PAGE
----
Cape of Good Hope SPCA steps up to stop dogfighting

Chief inspector Jaco Pieterse rescues a dog from a fight.
Chief inspector Jaco Pieterse rescues a dog from a fight.

The dogfighting world is a dark and sinister place with money often changing hands for winning dogs, drugs, weapons and other antisocial activities.

The Cape of Good Hope SPCA’s inspectors are committed to ending the age-old blood sport by raising funds for their rescue efforts.

Last Sunday, 18 October, the inspectors took on the Sanlam Cape Town Virtual Marathon, sponsored by My School My Village My Planet, to raise awareness and funds for their very personal fight against dogfighting.

The inspectorate unit, which deals with the carnage of the dog fights, has been sharing its rescue stories on the SPCA’s Facebook page and fighting for justice by giving these dogs a voice in a court of law.

Some of the most recent incidents include the rescue of two dogs in Elsies River on Monday 28 September, and another two rescued in Eerste River on Tuesday 29 September. According to the SPCA, both dogs were found restrained and have the “undeniable scarring patterns that result from dogfighting”.

Belinda Abraham, Cape of Good Hope SPCA’s spokesperson, told People’s Post that dogfighting is highly prevalent in the Western Cape. Hotspots include Ocean View and Mitchell’s Plain’s Cape Flats areas.

Head of the inspectorate unit, chief inspector Jaco Pieterse, leads the teams in their rescues and encounters the worst-case scenarios when rescuing these abused canines.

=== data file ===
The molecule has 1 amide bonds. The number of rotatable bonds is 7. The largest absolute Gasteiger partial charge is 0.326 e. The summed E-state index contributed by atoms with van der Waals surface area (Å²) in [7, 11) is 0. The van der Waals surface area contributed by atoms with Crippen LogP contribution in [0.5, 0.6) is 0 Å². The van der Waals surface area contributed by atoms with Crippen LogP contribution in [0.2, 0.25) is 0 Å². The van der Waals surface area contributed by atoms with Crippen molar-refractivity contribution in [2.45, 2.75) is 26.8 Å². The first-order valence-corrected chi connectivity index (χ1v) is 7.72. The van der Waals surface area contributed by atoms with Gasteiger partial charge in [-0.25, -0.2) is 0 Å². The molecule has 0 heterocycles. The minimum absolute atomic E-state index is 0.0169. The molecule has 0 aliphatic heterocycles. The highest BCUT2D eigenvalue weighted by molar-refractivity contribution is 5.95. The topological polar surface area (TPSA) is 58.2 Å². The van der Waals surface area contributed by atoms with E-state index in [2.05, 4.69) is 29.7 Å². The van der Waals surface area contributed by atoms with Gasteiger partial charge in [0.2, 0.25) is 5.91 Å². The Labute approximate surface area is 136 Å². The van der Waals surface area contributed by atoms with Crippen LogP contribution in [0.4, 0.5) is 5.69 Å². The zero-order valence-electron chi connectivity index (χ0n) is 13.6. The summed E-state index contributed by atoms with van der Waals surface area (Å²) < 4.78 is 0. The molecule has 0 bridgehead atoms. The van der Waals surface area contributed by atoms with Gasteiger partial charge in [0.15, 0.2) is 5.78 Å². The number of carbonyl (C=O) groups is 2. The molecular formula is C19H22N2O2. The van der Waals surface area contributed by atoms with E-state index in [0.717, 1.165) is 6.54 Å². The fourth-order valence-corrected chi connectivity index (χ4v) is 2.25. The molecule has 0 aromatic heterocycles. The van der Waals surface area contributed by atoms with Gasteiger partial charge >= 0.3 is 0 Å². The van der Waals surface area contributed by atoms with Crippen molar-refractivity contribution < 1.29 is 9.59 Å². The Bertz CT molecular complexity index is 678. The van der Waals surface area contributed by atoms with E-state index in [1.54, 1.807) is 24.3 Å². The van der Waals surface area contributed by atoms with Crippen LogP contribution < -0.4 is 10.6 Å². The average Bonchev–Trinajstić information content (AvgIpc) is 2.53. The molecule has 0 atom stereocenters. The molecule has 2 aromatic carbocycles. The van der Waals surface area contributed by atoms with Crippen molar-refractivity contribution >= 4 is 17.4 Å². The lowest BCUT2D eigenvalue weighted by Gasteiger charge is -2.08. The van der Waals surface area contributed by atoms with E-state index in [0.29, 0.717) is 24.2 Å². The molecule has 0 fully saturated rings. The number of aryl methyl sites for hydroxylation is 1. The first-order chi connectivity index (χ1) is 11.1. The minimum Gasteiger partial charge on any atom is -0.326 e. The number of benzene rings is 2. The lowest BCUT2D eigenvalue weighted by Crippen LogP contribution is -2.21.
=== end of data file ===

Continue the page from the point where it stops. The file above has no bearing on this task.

“I hate dogfighting because people take advantage of a dog’s best qualities – their unconditional love and loyalty – so that they will endure pain, fear, ripped flesh, blood loss, broken bones and even death; all to please their owners,” he said in a statement.

The SPCA says there is no real reward for the winning dogs in dog fights because “there will be no veterinary treatment to ease their pain, no comfort and no care; and they will have to do it all over again”.

And the losing dog is often killed – either by the winning dog or even by its owner in an attempt to save face.

“Dogfighting is not only a problem of cruelty to animals; dogfighting is also part of a criminal subculture that can involve other criminal activities such as illegal gambling, drug-related crimes, theft as well as contributing to the destruction of communities,” Abraham said.

According to the SPCA, research has shown that people who are cruel and abusive towards animals invariably treat people, especially women and children, the same way.

As part of the marathon the inspectors completed last Sunday, the unit has managed to raise more than R139 592 towards investigating tip-offs, responding to reports of dog fights in progress and rewarding those brave enough to come forward with information that leads to a successful prosecution.

Of the #TEAMSPCA’s 29 runners on the day, 12 were inspectors of the unit.

The SPCA is confident that its #SweatToMakeItStop campaign drove home the important message that when it comes to dogfighting; #ItsACrimeNotASport.

  • The public is urged to report any animal cruelty on 021 700 4158/9 during office hours or on 083 326 1620 after hours. Visit the SPCA’s website at capespca.co.za.

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